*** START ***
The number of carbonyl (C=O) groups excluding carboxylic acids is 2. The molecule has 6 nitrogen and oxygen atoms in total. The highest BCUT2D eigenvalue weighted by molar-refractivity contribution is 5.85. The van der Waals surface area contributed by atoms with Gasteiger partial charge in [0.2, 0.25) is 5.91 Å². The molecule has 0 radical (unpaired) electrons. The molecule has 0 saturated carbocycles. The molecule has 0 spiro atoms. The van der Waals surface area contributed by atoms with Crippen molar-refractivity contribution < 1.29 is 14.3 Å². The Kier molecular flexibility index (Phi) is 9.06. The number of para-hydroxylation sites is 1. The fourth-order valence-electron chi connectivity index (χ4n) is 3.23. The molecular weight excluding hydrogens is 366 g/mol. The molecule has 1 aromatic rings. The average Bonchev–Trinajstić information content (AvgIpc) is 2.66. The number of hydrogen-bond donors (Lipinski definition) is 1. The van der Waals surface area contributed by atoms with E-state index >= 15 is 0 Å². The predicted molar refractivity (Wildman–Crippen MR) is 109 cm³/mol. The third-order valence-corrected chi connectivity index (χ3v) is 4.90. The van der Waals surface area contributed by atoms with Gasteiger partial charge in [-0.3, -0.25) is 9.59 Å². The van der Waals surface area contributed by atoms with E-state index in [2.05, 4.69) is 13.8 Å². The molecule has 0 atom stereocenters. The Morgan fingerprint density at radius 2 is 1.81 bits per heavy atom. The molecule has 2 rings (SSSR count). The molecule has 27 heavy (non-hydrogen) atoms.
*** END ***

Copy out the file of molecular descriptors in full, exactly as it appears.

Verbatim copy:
The number of carbonyl (C=O) groups excluding carboxylic acids is 2. The molecule has 6 nitrogen and oxygen atoms in total. The highest BCUT2D eigenvalue weighted by molar-refractivity contribution is 5.85. The van der Waals surface area contributed by atoms with Gasteiger partial charge in [0.2, 0.25) is 5.91 Å². The molecule has 0 radical (unpaired) electrons. The molecule has 0 saturated carbocycles. The molecule has 0 spiro atoms. The van der Waals surface area contributed by atoms with Crippen molar-refractivity contribution < 1.29 is 14.3 Å². The Kier molecular flexibility index (Phi) is 9.06. The number of para-hydroxylation sites is 1. The fourth-order valence-electron chi connectivity index (χ4n) is 3.23. The molecular weight excluding hydrogens is 366 g/mol. The molecule has 1 aromatic rings. The average Bonchev–Trinajstić information content (AvgIpc) is 2.66. The number of hydrogen-bond donors (Lipinski definition) is 1. The van der Waals surface area contributed by atoms with E-state index >= 15 is 0 Å². The predicted molar refractivity (Wildman–Crippen MR) is 109 cm³/mol. The third-order valence-corrected chi connectivity index (χ3v) is 4.90. The van der Waals surface area contributed by atoms with Gasteiger partial charge in [-0.3, -0.25) is 9.59 Å². The van der Waals surface area contributed by atoms with E-state index in [2.05, 4.69) is 13.8 Å². The molecule has 0 atom stereocenters. The Morgan fingerprint density at radius 2 is 1.81 bits per heavy atom. The molecule has 2 rings (SSSR count). The molecule has 27 heavy (non-hydrogen) atoms.